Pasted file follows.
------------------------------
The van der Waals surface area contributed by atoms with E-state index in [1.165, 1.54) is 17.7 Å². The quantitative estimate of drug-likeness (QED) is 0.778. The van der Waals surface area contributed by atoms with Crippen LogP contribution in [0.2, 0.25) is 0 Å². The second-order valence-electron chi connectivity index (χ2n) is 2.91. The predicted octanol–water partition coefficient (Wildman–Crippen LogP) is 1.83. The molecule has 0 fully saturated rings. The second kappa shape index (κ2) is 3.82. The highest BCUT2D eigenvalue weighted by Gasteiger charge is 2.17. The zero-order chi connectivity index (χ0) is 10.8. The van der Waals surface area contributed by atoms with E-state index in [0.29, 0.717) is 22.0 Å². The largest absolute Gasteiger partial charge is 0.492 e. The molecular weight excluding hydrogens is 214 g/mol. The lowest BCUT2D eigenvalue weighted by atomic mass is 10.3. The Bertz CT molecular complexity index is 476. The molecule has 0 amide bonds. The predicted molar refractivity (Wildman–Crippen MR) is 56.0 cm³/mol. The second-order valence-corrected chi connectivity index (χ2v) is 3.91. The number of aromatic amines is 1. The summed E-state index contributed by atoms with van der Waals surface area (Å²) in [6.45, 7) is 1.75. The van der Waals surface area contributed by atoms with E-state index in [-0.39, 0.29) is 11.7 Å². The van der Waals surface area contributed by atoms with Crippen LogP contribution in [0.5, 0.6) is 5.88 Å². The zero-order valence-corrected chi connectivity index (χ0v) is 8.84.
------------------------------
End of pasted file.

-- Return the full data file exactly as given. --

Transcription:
The van der Waals surface area contributed by atoms with E-state index in [1.165, 1.54) is 17.7 Å². The quantitative estimate of drug-likeness (QED) is 0.778. The van der Waals surface area contributed by atoms with Crippen LogP contribution in [0.2, 0.25) is 0 Å². The second-order valence-electron chi connectivity index (χ2n) is 2.91. The predicted octanol–water partition coefficient (Wildman–Crippen LogP) is 1.83. The molecule has 0 fully saturated rings. The second kappa shape index (κ2) is 3.82. The highest BCUT2D eigenvalue weighted by Gasteiger charge is 2.17. The zero-order chi connectivity index (χ0) is 10.8. The van der Waals surface area contributed by atoms with E-state index in [0.29, 0.717) is 22.0 Å². The largest absolute Gasteiger partial charge is 0.492 e. The molecular weight excluding hydrogens is 214 g/mol. The lowest BCUT2D eigenvalue weighted by atomic mass is 10.3. The Bertz CT molecular complexity index is 476. The molecule has 0 amide bonds. The predicted molar refractivity (Wildman–Crippen MR) is 56.0 cm³/mol. The second-order valence-corrected chi connectivity index (χ2v) is 3.91. The number of aromatic amines is 1. The summed E-state index contributed by atoms with van der Waals surface area (Å²) in [6.45, 7) is 1.75. The van der Waals surface area contributed by atoms with E-state index in [-0.39, 0.29) is 11.7 Å². The van der Waals surface area contributed by atoms with Crippen LogP contribution in [0.5, 0.6) is 5.88 Å². The zero-order valence-corrected chi connectivity index (χ0v) is 8.84.